Artificial Intelligence in the Healthcare Sector

Julia M. Puaschunder, Dieter Feierabend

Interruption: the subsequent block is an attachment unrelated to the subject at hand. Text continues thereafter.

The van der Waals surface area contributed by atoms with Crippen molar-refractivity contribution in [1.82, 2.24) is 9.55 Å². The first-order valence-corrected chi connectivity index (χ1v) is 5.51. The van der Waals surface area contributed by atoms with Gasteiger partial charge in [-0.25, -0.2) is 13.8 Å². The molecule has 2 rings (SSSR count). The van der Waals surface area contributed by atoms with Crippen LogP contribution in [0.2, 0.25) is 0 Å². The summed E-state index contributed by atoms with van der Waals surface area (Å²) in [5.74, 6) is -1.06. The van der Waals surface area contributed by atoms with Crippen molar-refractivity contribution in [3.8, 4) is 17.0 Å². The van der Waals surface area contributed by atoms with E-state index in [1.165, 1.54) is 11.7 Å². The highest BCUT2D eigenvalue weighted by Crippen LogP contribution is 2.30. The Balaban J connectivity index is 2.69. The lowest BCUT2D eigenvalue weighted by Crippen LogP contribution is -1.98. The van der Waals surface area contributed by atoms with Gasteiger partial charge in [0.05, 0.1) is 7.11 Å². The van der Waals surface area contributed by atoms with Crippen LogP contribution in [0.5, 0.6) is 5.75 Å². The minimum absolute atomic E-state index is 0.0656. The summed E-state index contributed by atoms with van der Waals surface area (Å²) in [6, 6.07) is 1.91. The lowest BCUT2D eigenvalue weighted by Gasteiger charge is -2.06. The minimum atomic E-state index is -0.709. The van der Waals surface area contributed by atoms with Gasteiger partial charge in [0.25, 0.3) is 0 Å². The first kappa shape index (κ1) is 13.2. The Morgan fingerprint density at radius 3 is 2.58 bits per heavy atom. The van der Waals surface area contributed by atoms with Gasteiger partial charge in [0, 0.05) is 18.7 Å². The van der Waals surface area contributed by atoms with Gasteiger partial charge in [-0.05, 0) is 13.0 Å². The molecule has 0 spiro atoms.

To an extent as never before in the history of medicine, computers are supporting human input, decision making and provision of data.  In today’s healthcare sector and medical profession, AI, algorithms, robotics and big data are used to derive inferences for monitoring large-scale medical trends, detecting and measuring individual risks and chances based on data-driven estimations. A knowledge-intensive industry like the healthcare profession highly depends on data and analytics to improve therapies and practices. In recent years, there has been tremendous growth in the range of medical information collected, including clinical, genetic, behavioral and environmental data. Every day, healthcare professionals, biomedical researchers and patients produce vast amounts of data from an array of devices. These include electronic health records (EHRs), genome sequencing machines, high-resolution medical imaging, smartphone applications and ubiquitous sensing, as well as Internet of Things (IoT) devices that monitor patient health (OECD 2015). Through machine learning algorithms and unprecedented data storage and computational power, AI technologies have most advanced abilities to gain information, process it and give a well-defined output to the end-user.  Daily monitoring thereby aids to create big data to recognize behavioral patterns’ relation to health status in order to create predictions with highest mathematical precision based on big data capturing large-scale samples. AI thereby enlightens to analyze the relation between prevention and treatment and patient outcomes in all stages of diagnosis, treatment, drug development and monitoring, personalized medicine, patient control and care.  Advanced hospitals are looking into AI solutions to support and perform operational initiatives that increase precision and cost effectiveness.  Robotics have been used for disabled and patient care assistance.  Medical decision making has been supported through predictive analytics and general healthcare management technology. Network connectivity allows access to affordable healthcare around the globe in a cost-effective way.  

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